Britain and the EU: The Failure of a Forced Marriage
Was the outcome of the Brussels summit a bad one for the EU? Not at all. The British were never completely dedicated to European unity and the ongoing project of greater fiscal integration is better off without them.
It was to be expected. And now it's official: The British have elected not to join the treaty governing Europe's new financial system. Prime Minister David Cameron refused.
The result of Thursday night -- the 17 euro-zone countries joined by nine others pending parliamentary approval in three of the non-euro-zone capitals -- is a success. A success for the majority of Europeans and for efforts to find a solution to the euro crisis. Any deal with the obstreperous British would have been a weak compromise, and one that would have allowed questionable economic practices to continue.
But from the very beginning, Great Britain's participation in a united Europe was a misunderstanding. When the EU was founded, the British still hadn't finished mourning over their lost empire. Europe seemed far away and Continental efforts at unification were seen by many among the British elite as little more than naïve idealism.
Despite such doubts, the EU became a reality, and a success -- and it was economic realities that ultimately led London to join. Companies in the UK pushed the government toward Brussels because staying away was far too risky economically.
Still, the political classes in Britain never fully shared the Continental conviction that the European Union was an absolute political necessity following two destructive world wars in the 20th century. They never fully believed that Europe had to grow together, despite all the cultural, linguistic and societal differences.
In the 1960s, the empire was history, with one colony after the other declaring independence. But instead of turning toward Europe, Britain looked west to the US. And to this day, the UK feels much closer to America than it does to the frogs and the krauts on the other side of the English Channel. One could see the strength of that bond as recently as 2003, when then-Prime Minister Tony Blair joined President George W. Bush in his Iraq adventure despite grave misgivings on the Continent.
In Brussels, which has for decades been depicted in the British press as little more than a bureaucratic monster, London has mostly played but a single role from the very beginning: that of a spanner in the works. There has hardly been a decision aimed at greater European integration that Britain hasn't sought to block. And it was a role that even brought financial benefits. Ever since Prime Minister Margaret Thatcher famously demanded "I want my money back," Britain has had to contribute less to the EU than the size of its economy would otherwise require.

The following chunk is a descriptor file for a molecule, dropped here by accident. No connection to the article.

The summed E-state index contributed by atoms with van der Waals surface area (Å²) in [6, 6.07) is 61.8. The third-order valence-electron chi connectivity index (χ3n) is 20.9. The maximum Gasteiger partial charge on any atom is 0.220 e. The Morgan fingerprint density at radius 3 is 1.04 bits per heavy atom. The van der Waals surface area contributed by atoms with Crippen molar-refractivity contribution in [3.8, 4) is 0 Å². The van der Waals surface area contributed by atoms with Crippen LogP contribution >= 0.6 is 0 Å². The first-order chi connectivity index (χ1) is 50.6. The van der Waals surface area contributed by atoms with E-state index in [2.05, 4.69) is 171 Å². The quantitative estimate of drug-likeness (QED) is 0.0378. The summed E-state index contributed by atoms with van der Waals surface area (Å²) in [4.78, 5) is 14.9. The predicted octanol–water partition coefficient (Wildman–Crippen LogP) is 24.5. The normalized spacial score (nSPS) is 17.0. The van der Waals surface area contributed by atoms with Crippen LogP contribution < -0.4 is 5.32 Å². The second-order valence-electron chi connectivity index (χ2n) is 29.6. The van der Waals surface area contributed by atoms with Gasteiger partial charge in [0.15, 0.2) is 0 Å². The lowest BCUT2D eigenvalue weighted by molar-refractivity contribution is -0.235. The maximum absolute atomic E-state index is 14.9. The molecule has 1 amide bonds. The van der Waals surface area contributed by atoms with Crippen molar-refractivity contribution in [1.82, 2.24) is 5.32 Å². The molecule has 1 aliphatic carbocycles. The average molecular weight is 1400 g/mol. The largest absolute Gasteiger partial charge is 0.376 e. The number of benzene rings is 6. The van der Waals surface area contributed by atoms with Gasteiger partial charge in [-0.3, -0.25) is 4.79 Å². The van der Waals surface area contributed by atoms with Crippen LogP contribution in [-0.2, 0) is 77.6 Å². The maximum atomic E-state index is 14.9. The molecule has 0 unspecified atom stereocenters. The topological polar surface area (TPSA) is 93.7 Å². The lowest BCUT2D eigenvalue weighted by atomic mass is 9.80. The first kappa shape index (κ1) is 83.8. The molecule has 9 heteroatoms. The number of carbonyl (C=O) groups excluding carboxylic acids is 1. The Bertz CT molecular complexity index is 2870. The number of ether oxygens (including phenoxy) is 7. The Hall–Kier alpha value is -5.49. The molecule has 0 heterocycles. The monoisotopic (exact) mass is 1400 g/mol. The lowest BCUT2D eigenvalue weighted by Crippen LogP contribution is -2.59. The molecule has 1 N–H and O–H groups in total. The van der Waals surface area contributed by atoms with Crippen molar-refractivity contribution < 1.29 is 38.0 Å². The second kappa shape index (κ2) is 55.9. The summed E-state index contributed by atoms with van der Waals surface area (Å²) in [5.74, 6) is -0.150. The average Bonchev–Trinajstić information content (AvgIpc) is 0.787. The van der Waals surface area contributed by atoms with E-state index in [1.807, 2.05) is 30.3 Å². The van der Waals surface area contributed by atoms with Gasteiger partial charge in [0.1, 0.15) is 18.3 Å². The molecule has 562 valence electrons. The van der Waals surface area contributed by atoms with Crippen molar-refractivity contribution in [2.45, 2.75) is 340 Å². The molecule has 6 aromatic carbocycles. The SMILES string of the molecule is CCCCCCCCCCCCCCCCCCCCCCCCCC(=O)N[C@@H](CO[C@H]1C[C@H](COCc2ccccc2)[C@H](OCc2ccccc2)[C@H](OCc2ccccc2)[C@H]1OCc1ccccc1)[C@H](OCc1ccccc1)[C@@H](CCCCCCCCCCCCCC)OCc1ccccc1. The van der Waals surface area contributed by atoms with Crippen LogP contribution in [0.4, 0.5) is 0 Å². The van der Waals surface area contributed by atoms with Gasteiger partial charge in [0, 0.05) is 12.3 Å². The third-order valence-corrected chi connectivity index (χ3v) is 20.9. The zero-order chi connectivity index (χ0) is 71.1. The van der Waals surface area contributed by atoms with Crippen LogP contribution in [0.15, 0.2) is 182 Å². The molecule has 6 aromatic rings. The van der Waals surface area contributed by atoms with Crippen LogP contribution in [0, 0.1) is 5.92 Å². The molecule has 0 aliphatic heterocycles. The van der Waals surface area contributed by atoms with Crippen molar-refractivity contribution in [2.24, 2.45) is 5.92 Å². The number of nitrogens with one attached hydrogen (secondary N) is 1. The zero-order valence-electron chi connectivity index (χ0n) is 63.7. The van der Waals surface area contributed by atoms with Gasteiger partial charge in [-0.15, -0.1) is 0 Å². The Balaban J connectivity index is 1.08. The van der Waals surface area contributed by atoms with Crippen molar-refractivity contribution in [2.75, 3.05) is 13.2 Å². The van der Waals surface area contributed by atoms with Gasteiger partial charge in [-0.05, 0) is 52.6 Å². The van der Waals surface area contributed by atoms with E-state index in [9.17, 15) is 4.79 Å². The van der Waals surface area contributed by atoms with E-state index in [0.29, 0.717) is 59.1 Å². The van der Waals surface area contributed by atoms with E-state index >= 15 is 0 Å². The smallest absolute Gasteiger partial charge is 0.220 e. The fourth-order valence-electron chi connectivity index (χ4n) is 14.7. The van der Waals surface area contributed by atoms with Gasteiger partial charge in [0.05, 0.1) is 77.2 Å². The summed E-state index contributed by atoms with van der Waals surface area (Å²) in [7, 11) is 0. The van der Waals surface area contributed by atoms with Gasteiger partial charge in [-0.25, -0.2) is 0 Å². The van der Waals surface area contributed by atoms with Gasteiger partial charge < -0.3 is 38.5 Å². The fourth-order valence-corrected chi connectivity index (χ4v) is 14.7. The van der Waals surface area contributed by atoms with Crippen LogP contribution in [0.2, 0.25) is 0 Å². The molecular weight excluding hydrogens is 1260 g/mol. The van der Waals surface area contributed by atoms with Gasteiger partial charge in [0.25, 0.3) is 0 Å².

To avoid misunderstandings, it is important to note that Britain is a fabulous country, as are its people. Their finely honed humor, tolerance, composure, language, culture and, yes, their worldliness are all to be praised and envied. Germans particularly, with their predisposition to overwrought fear, could learn a lot from the British.
Demanding a Say
But the UK and the EU was a source of frustration for decades. In the long term, a member cannot demand all of the benefits of a community while refusing to shoulder its share of the burdens. One can't constantly seek to thwart all efforts at greater European integration while at the same time demanding a say in all decisions.
Great Britain is an EU member that never truly wanted to be part of the club. It was more of an observer than a contributor and it always had one eye on Washington. Indeed, it is telling that the country never joined the border-free travel regime known as Schengen -- Britain still checks everybody who enters the country from the other side of the Channel. The political establishment was likewise extremely skeptical of the common currency from the very beginning.
It is true that much of the criticism was spot on, which is why the euro zone is now in crisis and in need of repair. But it wasn't really the design shortcomings which led the British to stay out of the euro zone. Rather, it was their independence -- one could say currency nationalism -- which led to the country remaining on the outside.
Though that hardly kept them from acting at EU summits as though they had long since introduced the euro. At the summit before last, in fact, Sarkozy even lost his cool, telling Cameron "you missed a good opportunity to keep your mouth shut." The French president continued: "We are sick of you criticizing us and telling us what to do. You say you hate the euro and now you want to interfere in our meetings."
Only One Possible Answer
Now, finally, there is a clear line of separation. On the one side is euro-Europe with a treaty obligating them to stay within clear budgetary and sovereign debt boundaries. And there is the rest which still has complete sovereign control over their finances. The 17 euro-zone member states will no longer be forced to accommodate a country that rejects anything that smells like supra-nationalism.
The questions for Britain, however, are equally difficult. What exactly is the country's role in the EU? British historian Timothy Garton Ash, a critic of the euro-skeptic course followed by the Cameron administration, said recently in an interview with SPIEGEL: "If the euro zone is saved, there will be a fiscal union, which means a political union of the euro countries.... Then, in the next two, three or four years, we in Great Britain will face the final question: in or out?"
If the British political class does not undergo a fundamental transformation, there is only one possible answer. Out.
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